It has long been known that noise exposure during work can cause hearing loss. There is no mandated safe noise exposure for the public. Dr. Daniel Fink, in a paper presented to the Institute for Noise Control Engineering meeting in Providence, RI (USA) on 14 June 2016, discussed the fact that 85 decibels (dBA), widely thought safe for the public, is an ‘industrial strength’ occupational noise exposure standard. (Normal conversation is around 60 dB while noise from a jet plane taking off 300m away is about 100 dB, or 16 times as loud – the scale is logarithmic, not arithmetic.)
Because little research has been done on noise and hearing loss in normal life, the work standard has been thought safe for the general public. This may be wrong for two reasons. First, 85 dBA exposure will cause hearing loss in at least 15% of workers exposed to this noise level during their working lives. Second, noise continues outside the workplace. The U.S. Environmental Protection Agency adjusted the 85 dBA occupational noise exposure level for the additional exposure time – 24 hours a day instead of 8 hours, 365 days a year instead of 240 days at work- to come up with 70 decibels (unweighted) average as the safe environmental noise exposure level to prevent hearing loss.
Dr. Fink writes: ‘Noise exposure…causes auditory damage. Hearing loss is not part of normal physiological aging. In quieter primitive societies, auditory acuity is preserved into old age.’ He draws analogies between tooth loss and hearing loss. Both used to be accepted as a ‘normal’ part of ageing, so that by their mid-60s many people were almost toothless. Today, thanks to better dental care most older people keep their teeth. Dentures work but natural teeth work better. Similarly, needing hearing aids in old age is not normal either. And hearing aids are no substitute for preserved hearing. They do not correct hearing in the same way that glasses correct faulty vision, because hearing loss involves irreparable nerve and sensory organ damage in the inner ear.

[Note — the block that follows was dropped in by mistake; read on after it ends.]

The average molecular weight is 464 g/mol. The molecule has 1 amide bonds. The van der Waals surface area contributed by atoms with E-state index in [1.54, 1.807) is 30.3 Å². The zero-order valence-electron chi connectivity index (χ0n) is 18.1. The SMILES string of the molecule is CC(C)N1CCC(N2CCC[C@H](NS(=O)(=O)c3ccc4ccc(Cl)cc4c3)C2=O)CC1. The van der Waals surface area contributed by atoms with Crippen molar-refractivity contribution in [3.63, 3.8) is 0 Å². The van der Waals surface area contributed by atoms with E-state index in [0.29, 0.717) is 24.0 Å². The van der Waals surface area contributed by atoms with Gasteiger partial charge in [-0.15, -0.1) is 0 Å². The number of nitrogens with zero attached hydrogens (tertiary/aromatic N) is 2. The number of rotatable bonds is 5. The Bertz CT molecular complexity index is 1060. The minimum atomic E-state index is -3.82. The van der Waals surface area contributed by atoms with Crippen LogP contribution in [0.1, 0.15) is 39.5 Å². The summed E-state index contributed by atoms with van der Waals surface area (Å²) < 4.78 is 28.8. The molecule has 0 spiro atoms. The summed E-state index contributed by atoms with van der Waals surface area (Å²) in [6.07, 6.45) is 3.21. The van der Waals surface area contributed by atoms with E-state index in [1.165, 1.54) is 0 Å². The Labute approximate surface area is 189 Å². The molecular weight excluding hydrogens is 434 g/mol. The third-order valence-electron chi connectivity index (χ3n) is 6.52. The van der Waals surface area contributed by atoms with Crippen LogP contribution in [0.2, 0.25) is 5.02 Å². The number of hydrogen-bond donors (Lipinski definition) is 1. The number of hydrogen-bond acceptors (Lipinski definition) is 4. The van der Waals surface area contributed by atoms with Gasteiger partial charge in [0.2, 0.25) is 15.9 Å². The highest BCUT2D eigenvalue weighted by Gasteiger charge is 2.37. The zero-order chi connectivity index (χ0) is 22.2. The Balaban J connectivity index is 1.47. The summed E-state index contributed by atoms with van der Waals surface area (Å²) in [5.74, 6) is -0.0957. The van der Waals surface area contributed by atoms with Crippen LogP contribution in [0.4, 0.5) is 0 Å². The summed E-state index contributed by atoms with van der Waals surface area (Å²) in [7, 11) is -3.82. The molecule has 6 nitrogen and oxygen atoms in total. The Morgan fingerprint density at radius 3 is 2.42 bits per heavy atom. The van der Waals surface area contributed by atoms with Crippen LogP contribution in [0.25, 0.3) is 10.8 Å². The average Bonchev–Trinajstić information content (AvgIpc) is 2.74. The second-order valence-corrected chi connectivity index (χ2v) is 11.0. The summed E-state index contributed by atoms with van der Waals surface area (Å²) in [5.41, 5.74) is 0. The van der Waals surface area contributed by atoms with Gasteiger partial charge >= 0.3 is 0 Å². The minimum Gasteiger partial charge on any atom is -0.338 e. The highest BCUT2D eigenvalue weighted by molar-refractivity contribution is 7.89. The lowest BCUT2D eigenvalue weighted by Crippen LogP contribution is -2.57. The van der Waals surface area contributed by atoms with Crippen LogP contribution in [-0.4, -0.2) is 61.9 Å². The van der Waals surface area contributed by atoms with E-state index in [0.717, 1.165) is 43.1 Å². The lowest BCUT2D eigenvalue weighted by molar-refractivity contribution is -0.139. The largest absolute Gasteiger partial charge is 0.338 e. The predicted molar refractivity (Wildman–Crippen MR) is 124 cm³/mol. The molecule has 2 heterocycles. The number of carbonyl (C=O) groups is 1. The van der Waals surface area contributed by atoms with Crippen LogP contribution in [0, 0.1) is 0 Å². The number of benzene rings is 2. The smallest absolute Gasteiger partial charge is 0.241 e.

The U.S. Center for Disease Control and Prevention on 16 May 2016 recommended only 70 dB average noise exposure for the public with only one hour noise exposure at 85 dB. This recommendation, as it becomes known, should revolutionise overall attitudes towards noise. Noise is like secondhand tobacco smoke: not just a nuisance but a major health hazard causing hearing loss, tinnitus and many other health problems.
Elizabeth Hunter of Ann Arbor, Michigan, has just launched a local US chapter of Pipedown, and has held her first meeting. She welcomes support from across the USA and Canada, but especially in her region, as she stresses that she aims to focus on regional problems. Do contact her at email@example.com if you live nearby.
If you live anywhere near Colorado, contact Charles Wetherbee, the renowned violinist, who is thinking of starting a chapter of Pipedown in his part of the world. firstname.lastname@example.org